28
Aug

Why dictators like Assad just can’t quit while they’re ahead.

By John Norris

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Not content to slowly exterminate his opposition and continue the massive depopulation of his country, Syrian President Bashar al-Assad apparently felt compelled to launch a blatant chemical weapons attack in a Damascus suburb that killed hundreds, if not thousands. If this sort of supervillain behavior sounds familiar, you’re paying attention. Assad is replicating the same strategic blunder committed by a long list of his fellow tyrants and strongmen.

What gives? Why would Assad do something so provocative, something so stupid, something so obviously designed to trigger an international military response?

The answer is simple. Assad — like former Yugoslav President Slobodan Milosevic, former Liberian President Charles Taylor, and former Libyan President Muammar al-Qaddafi — got so used to poking the great slumbering bear that is the United States and the international community without any response that he assumed he had absolute impunity to do whatever he pleased on the ground.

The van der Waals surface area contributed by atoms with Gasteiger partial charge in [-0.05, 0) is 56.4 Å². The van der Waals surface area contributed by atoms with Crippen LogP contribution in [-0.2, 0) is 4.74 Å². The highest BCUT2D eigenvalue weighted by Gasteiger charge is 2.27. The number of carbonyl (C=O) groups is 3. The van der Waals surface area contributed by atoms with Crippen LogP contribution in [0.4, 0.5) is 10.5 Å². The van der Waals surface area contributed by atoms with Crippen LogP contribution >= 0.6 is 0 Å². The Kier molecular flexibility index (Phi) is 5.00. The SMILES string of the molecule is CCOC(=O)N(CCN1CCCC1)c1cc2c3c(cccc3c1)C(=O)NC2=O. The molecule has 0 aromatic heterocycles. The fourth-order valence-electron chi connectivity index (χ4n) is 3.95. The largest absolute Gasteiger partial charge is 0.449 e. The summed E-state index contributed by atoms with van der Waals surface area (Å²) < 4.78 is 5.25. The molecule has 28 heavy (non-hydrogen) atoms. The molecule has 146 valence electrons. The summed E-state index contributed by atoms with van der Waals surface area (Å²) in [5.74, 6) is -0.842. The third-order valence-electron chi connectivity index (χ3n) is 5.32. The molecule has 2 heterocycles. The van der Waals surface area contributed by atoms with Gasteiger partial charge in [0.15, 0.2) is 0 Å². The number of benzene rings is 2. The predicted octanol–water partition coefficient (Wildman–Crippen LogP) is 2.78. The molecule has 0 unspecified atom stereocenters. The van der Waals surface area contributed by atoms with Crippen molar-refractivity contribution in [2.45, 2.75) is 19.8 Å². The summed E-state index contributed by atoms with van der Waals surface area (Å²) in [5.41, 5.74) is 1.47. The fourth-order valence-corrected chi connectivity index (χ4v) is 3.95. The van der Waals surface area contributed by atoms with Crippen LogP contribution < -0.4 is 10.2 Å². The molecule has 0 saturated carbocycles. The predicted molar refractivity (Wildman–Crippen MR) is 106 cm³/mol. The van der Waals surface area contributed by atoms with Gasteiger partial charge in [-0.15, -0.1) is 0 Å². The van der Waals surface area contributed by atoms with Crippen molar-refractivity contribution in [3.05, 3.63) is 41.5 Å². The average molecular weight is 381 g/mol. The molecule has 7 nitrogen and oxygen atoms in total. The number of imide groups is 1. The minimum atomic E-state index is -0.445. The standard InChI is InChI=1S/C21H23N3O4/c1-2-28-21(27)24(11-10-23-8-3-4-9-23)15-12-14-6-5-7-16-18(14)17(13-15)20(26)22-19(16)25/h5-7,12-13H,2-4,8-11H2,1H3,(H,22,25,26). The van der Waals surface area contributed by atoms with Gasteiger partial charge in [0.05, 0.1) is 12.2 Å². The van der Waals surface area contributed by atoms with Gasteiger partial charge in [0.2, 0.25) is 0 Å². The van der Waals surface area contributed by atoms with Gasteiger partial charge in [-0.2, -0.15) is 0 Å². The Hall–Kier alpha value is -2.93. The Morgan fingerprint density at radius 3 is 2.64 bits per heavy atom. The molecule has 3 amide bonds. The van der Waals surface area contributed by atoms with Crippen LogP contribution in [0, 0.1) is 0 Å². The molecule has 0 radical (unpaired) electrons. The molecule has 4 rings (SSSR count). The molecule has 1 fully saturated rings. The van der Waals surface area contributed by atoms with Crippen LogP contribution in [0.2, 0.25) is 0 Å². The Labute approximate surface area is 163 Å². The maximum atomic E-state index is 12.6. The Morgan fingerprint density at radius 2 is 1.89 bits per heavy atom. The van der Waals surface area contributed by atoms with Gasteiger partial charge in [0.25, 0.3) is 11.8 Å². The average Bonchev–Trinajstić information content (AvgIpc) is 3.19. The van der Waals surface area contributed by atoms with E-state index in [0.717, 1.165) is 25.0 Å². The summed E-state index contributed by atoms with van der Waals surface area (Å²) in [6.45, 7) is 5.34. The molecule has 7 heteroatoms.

After all, the United States did not seem inclined to dramatic action even after the U.N. announced that there were a million children refugees from the conflict. President Obama’s initial, forceful declaration that the use of chemical weapons was a “red line” later proved to be rather squishy. Russia and China have maintained a united front in the U.N. Security Council against concerted action, and it is obvious that the United States couldn’t be less eager to engage in another Middle Eastern war on the heels of costly interventions in Afghanistan, Iraq and Libya.

Like Milosevic, Taylor, and Qaddafi, Assad can be forgiven for thinking that there simply was no outrage which would force the United States to get involved. Hadn’t Milosevic successfully engineered ethnic cleansing in Bosnia? Hadn’t Charles Taylor pushed neighboring Sierra Leone into a hellish landscape were rebels cut off the hands of children for sport? Hadn’t Qaddafi engineered the downing of Pan-Am Flight 103 killing all 259 passengers aboard?

Yes, they had. Read more…

John Norris is executive director of the Sustainable Security program at the Center for American Progress.

As published in www.foreignpolicy.com on August 26, 2013.

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